Notes of Testimony of Andrew Willan at 26 (April , 2010). In this quote, Professor Willan might have been more careful to point out that the significance probability of 6.5%  is a cumulative probability by describing the data observed “this extremely” and more. Nevertheless, Willan certainly made clear that the probability measure was based upon assuming the correctness of the null hypothesis. The trial court, alas, erred in stating the relevant statistical concepts.

And then there was the bizarre description by Justice Walters, of the Cochrane data, as embodying a near-uniform distribution represented by the Cochrane data:

“[190] * * * The Cochrane analysis found that ACS reduced the risk of CP (in its entirety) by 40%, 93.5% of the time.”

The trial court did not give the basis for this erroneous description of the Cochrane ACS/CP data.[5] To be sure, if the Cochrane result were true, then 40% reduction might be the expected value for all trials, but it would be a remarkable occurrence for 93.5% of the trials to obtain the same risk ratio as the one observed in the meta-analysis.

The defendant’s expert witness on statistical issues, Prof. Robert Platt, similarly testified that the significance probability reported by the Cochrane was dependent upon an assumption of the null hypothesis of no association:

“What statistical significance tells us, and I mentioned at the beginning that it refers to the probability of a chance finding could occur under the null-hypothesis of no effect. Essentially, it provides evidence in favour of there being an effect.  It doesn’t tell us anything about the magnitude of that effect.”

Notes of Testimony of Robert Platt at 11 (April 19, 2010)

Perhaps part of the confusion resulted from Prof. Willan’s sponsored Bayesian analysis, which led him to opine that the Cochrane data permitted him to state that there was a 91 to 97 percent probability of an effect, which might have appeared to the trial court to be saying the same thing as interpretation of the Cochrane’s p-value of 6.5%.  Indeed, Justice Walters may have had some assistance in this confusion from the defense statistical expert witness, Prof. Platt, who testified:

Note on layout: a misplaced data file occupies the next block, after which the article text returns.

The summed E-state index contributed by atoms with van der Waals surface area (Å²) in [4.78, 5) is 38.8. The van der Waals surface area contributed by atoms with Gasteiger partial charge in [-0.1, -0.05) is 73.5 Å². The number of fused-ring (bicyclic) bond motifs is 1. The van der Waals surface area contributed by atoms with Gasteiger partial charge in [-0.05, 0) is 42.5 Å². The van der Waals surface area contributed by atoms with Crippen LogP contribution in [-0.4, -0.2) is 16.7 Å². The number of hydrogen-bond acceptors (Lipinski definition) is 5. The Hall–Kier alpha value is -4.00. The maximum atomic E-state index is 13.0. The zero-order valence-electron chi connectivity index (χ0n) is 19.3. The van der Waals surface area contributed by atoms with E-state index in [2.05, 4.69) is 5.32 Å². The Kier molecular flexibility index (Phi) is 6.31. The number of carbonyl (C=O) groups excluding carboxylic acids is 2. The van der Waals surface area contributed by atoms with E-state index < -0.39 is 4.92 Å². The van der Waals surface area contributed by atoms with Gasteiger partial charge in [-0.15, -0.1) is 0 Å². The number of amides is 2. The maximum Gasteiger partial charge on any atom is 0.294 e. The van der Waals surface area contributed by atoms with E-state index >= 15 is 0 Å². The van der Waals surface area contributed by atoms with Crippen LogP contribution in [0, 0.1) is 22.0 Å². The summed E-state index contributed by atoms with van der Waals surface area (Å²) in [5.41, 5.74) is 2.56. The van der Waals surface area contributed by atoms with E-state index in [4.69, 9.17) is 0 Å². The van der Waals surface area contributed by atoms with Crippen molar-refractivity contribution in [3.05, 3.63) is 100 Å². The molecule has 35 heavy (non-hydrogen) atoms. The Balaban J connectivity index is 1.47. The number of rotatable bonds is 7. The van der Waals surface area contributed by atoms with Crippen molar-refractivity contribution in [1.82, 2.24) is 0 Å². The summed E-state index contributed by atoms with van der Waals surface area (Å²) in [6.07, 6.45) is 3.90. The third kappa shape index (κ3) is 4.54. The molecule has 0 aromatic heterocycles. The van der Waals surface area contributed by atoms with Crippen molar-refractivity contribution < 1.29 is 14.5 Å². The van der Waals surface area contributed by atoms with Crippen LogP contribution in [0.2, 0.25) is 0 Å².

“From the inference perspective the p-value of 0.065 that we observe in the Cochrane review versus a 91 to 97 percent probability that there is an effect, those amount to the same thing.”

Notes of Testimony of Robert Platt at 50 (April 19, 2010).  Now the complement of the p-value, 93.5%, may have fallen within the range of posterior probabilities asserted by Professor Willan, but these probabilities are decidedly not the same thing.

Perhaps Prof. Platt was referring only to the numerical equivalence, but his language, “the same thing,” certainly could have bred misunderstanding.  The defense apparently attacked the reliability of the Bayesian analysis before trial, only to abandon the challenge by the time of trial.  At trial, defense expert witness Prof. Platt testified that he did not challenge Willan’s Bayesian analysis, or the computation of posterior probabilities.  Platt’s acquiescence in Willan’s Bayesian analysis is unfortunate because the parties never developed testimony exactly as to how Willan arrived at his posterior probabilities, and especially as to what prior probability he employed.

Professor Platt went on to qualify his understanding of Willan’s Bayesian analysis as providing a posterior probability that there is an effect, or in other words, that the “effect size” is greater than 1.0.  At trial, the parties spent a good deal of time showing that the Cochrane risk ratio of 0.6 represented the decreased risk for CP of administering a full course of ACS, and that this statistic could be presented as an increased CP risk ratio of 1.7, for not having administered a full course of ACS.  Platt and Willan appeared to agree that the posterior probability described the cumulative posterior probabilities for increased risks above 1.0.

“[T]he 91% is a probability that the effect is greater than 1.0, not that it is 1.7 relative risk.”